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Ambulance and Chair EMS Improves Emergency Cardiac Care in Washington County

By Drew Wilson

Response time is critical during a cardiac event when life or death may hinge on how quickly treatment is received.  Ambulance and Chair EMS has improved emergency cardiac care in Washington County, an effort that has been recognized by the American Heart Association (AHA).

Ambulance and Chair EMS, the largest Emergency Medical Service in Washington County, covering about half of the county with 33 municipalities, has received the AHA’s Mission: Lifeline® EMS SILVER PLUS Achievement Award for implementing specific quality improvement measures to treat patients who suffer severe heart attacks.  

“Ambulance and Chair EMS is honored to be recognized by the American Heart Association for our dedication to providing optimal care for heart attack patients,” said Larry Pollock, Executive Director of Ambulance and Chair EMS. “The Mission: Lifeline program puts proven knowledge and guidelines to work on a daily basis so patients have the best possible chance of survival.”

The American Heart Association’s Mission: Lifeline program helps reduce barriers to prompt treatment for heart attacks – starting from when 9-1-1 is called, to EMS transport and continuing through hospital treatment and discharge. Optimal care for heart attack patients takes coordination between the individual hospital, EMS and healthcare system.

“EMTs and paramedics play a vital part in the system of care for those who have heart attacks,” said Tim Henry, M.D., Chair of the Mission: Lifeline Acute Coronary Syndrome Subcommittee. “Since they often are the first medical point of contact, they can save precious minutes of treatment time by activating the emergency response system that alerts hospitals to an incoming heart attack patient.”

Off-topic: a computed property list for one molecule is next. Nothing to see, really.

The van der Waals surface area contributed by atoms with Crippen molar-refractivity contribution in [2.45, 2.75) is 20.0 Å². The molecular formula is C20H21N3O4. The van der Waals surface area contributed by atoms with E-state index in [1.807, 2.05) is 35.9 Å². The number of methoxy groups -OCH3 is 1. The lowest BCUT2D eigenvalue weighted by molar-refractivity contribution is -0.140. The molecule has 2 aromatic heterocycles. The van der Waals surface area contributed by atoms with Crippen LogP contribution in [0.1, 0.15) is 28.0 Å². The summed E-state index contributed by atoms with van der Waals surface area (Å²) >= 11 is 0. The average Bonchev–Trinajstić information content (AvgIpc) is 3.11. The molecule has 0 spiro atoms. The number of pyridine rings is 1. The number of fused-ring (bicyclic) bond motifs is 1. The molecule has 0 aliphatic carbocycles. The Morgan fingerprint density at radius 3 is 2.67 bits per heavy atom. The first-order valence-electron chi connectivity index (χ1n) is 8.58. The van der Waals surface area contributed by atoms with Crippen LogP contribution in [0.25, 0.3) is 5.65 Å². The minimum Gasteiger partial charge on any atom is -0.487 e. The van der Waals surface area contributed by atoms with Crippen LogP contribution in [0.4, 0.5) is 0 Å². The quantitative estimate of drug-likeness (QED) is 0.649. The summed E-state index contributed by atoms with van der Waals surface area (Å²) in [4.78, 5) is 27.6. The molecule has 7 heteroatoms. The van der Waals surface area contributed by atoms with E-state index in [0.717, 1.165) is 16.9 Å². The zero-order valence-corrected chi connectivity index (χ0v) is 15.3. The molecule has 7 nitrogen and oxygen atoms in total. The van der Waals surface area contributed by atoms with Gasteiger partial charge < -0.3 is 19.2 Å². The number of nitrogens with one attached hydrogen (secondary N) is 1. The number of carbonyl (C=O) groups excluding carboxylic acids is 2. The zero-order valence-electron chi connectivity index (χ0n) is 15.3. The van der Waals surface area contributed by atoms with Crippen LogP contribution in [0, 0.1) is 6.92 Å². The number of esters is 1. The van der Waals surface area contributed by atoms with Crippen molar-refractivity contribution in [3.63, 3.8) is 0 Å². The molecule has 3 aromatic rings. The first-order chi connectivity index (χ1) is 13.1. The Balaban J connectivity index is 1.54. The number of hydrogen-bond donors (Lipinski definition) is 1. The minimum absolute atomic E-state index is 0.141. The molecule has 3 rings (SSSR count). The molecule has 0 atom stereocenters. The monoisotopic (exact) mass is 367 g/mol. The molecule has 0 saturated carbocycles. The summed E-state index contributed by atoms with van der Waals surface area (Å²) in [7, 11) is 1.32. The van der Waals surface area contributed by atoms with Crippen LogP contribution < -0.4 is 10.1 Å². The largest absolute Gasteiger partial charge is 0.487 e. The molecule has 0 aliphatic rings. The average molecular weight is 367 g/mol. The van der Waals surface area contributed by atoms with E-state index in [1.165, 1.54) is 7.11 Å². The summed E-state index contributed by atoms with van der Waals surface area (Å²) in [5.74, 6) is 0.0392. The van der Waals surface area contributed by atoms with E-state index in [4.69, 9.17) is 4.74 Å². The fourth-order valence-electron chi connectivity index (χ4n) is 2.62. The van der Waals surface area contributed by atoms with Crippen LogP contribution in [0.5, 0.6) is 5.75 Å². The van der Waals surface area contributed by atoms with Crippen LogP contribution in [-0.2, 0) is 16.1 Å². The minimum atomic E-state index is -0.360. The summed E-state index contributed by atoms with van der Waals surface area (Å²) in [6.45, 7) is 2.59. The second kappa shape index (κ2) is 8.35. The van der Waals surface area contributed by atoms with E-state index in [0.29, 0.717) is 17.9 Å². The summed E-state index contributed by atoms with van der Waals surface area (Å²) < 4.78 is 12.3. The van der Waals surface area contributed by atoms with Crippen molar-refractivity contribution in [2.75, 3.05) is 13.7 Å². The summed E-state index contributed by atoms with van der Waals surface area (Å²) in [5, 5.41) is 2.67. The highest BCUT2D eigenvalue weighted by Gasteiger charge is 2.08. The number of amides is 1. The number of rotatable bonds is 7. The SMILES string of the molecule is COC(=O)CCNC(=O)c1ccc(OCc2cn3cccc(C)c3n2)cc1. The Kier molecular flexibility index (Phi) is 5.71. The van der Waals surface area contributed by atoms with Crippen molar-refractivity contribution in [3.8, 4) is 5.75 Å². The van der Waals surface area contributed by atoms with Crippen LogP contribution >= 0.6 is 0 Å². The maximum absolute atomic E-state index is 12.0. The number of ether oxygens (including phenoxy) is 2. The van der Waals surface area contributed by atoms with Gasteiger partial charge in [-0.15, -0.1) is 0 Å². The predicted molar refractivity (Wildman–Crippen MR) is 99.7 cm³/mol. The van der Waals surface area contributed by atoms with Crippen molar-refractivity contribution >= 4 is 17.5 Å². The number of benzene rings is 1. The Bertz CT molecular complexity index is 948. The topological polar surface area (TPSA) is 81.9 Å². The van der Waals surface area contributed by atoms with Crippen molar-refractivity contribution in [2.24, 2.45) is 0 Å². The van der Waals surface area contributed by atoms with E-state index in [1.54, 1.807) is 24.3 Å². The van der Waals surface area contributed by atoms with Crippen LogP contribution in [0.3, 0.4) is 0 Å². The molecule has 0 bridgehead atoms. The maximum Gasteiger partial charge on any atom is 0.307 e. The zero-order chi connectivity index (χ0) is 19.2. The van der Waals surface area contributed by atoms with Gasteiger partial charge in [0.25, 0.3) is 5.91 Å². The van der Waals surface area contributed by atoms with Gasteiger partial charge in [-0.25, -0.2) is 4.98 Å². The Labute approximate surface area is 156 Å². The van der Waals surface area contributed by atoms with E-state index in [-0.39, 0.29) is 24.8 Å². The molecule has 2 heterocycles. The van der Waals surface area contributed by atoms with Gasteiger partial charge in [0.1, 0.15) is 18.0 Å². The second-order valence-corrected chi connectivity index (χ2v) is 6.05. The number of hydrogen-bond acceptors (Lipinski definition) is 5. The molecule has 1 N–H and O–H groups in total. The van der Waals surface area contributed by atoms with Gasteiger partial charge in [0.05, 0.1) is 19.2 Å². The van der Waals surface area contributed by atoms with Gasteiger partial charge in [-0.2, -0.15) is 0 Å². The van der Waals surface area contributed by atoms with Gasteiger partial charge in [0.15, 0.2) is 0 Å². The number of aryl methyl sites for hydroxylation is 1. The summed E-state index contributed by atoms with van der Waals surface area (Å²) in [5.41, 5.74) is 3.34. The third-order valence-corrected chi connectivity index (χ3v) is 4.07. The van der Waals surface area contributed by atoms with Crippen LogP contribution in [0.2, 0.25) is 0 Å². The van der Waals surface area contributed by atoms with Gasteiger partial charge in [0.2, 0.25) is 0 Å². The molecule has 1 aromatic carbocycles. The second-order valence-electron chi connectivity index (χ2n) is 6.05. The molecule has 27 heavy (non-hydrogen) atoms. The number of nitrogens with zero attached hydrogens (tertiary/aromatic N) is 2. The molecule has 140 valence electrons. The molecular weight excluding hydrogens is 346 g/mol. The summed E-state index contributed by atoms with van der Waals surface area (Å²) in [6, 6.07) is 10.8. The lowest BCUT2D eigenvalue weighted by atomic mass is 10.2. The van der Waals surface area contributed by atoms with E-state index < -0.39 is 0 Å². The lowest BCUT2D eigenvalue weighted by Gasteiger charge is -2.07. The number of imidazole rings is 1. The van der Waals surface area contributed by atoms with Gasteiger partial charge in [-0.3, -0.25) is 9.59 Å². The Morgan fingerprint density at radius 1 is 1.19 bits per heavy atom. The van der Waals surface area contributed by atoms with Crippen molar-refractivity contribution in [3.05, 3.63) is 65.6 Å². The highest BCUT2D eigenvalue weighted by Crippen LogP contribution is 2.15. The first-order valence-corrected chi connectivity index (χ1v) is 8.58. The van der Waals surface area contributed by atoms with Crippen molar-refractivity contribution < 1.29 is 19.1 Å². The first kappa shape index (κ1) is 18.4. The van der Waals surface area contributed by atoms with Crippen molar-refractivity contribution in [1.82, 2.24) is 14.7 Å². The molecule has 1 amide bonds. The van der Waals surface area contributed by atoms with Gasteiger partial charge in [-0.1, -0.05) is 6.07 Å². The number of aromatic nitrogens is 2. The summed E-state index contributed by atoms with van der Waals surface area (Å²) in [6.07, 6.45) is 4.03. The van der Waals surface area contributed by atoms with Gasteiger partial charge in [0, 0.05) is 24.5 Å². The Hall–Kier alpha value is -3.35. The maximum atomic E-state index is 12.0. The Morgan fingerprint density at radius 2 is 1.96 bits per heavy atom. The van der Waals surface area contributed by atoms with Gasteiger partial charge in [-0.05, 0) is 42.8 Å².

According to Pollock, Ambulance and Chair EMS has taken a three-step approach to improving emergency cardiac care in the county.  First, they have completed a total replacement of the cardiac monitors on each of its 12 ambulances.

“These new monitors have enhanced 12-lead recognition which can provide real-time feedback on the quality of cardiopulmonary resuscitation (CPR) being given by our paramedics,” he said.  “It can tell us if we need to push harder with the chest compressions or provide more air.”

Second, Ambulance and Chair EMS has equipped each of the 26 local fire departments with automated external defibrillators (AED), which can analyze the heart rhythm in a patient and deliver an electric shock to restore a normal rhythm. 

“The AEDs integrate with our monitors to provide an extra layer of cardiac care protection for our residents,” he said.  “We’ll all be working with the same equipment.”

Pollock said this is critical because in rural areas of Washington County, the local fire department is often able to arrive at the scene before the paramedics can.

“We have three stations but there are 26 local fire departments and they often can get to the scene of the call before we can,” he said.  “We could not do this without our partnerships with the fire departments.  If treatment can begin sooner, that can make the difference between a patient surviving and having a good quality of life.”

The third step in the program to improve cardiac care in Washington County is teaching more of the public how to do CPR properly and effectively.

“We started a community CPR program prior to the pandemic, but that had to be put on hold for a bit for safety reasons,” Pollock said.  “But our goal is to teach as many people CPR as we can.  If someone can begin CPR before the paramedics or fire department arrives, that also improves the chances of survival.”

Pollock believes the investment in the new monitors and AEDs will make a positive impact on patient outcomes for years to come in Washington County.  He already knows Ambulance and Chair EMS’ 100 employees share the same philosophy when a call comes in.

“We care for every patient like he or she was our own family member,” he said.

For more information or to register for a CPR class with Ambulance and Chair EMS, please call the Business Office at (724) 225-8050, and choose option 3.



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